Turn your photos into algorithm paintings

If you would like to turn one of your photos into a unique algorithm painting, send me some photos and I’ll run them through the algorithm. Don’t forget to mention which of the algorithm variations you would like to use (Wavelets, Impressionist, Cactus or Animals). With your consultation I can then tweak the algorithms for a very personalised result and even highlight some details. If you like one or some of the  final outcomes you can order them as a print. 

The drawings and paintings of artists can teach us a lot about how we perceive our world and how the visual system works. In this project I explore how artists make use of the tricks of our visual system in their art and then write algorithms that use the same principles.

 

When people make a drawing of their surroundings, they often define objects by a line, which makes it easy to distinguish the object from the background. In the real world however, those lines are not there. It’s our brain that make us think that objects are clearly defined, even when there are a lot of shapes and colours in the background. The processes behind this phenomenon are known as edge detection. Mathematicians interested in computer vision are trying to mimic our visual system so that computers can make line-drawings from their surroundings as well (example). This can then, for example, be applied in robots to make it easier for them to distinguish objects from the background. At the moment however, we humans still do a better job. 

 

Things begin to get even more interesting when we look at the variety of painting styles that artists have developed to express their impression of the world. Without explicitly knowing these things, often the styles used by artists show links with how our visual system processes images. I have tried to take some of these concepts from vision and used them to develop a computer program that turns photos into paintings with different styles to see how close they will resemble paintings that could have been produced by a human.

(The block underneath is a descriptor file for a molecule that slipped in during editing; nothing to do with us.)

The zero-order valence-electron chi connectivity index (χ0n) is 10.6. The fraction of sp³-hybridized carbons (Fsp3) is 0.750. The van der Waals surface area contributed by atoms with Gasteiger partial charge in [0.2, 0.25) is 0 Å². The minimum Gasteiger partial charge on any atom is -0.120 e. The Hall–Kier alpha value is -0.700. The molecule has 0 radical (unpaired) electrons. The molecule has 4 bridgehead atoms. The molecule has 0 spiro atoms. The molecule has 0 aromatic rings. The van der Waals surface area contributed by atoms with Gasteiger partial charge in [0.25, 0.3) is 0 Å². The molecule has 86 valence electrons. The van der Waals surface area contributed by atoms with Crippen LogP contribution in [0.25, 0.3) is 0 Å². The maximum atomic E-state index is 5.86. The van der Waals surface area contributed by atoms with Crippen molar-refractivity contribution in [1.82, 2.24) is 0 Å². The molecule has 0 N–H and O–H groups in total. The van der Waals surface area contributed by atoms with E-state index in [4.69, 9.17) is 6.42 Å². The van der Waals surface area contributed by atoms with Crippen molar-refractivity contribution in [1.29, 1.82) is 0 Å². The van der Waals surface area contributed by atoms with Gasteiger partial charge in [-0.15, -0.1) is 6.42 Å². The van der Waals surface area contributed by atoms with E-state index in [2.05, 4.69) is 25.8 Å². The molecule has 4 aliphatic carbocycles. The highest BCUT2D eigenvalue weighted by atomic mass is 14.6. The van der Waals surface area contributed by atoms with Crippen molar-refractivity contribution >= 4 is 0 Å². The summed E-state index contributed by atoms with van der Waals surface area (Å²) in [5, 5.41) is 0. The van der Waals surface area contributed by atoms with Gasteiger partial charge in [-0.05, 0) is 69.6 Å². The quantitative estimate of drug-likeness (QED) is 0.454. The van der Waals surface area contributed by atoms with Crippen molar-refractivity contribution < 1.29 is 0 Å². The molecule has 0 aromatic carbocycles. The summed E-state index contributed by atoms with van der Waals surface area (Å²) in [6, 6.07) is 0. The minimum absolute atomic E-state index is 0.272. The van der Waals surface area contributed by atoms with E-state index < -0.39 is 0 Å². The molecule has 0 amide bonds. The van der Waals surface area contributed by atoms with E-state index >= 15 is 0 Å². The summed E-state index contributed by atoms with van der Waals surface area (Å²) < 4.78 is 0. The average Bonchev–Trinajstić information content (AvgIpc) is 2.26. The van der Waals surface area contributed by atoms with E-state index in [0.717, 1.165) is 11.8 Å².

The first three photos were taken on a really nice hike with friends around Loch Venacher in October 2017 and the last photo is a view of Loch Lomond taken from Ben Lomond during another hike with the same friends the month before.

The first Painting algorithm I made is called Wavelets. Here, I have used slightly transparent rectangles as “brushstrokes” and made the direction of each brushstroke dependent on the contrast in the photo. In the example below you see how this results in the brushstrokes roughly following the shape of the hill.

The algorithm uses a rudimentary form of edge detection to highlight the most striking edges. If you want to know a bit more about the algorithm check out the extra information below:

At the strongest edges in the photo, where the contrast is highest, the brushstrokes consist of a black & white bar. This is a reference to “wavelets”, which are Gaussian Gabor functions with varying sizes, directions and spatial frequencies like below.

These wavelets are used by our visual system to build up an image.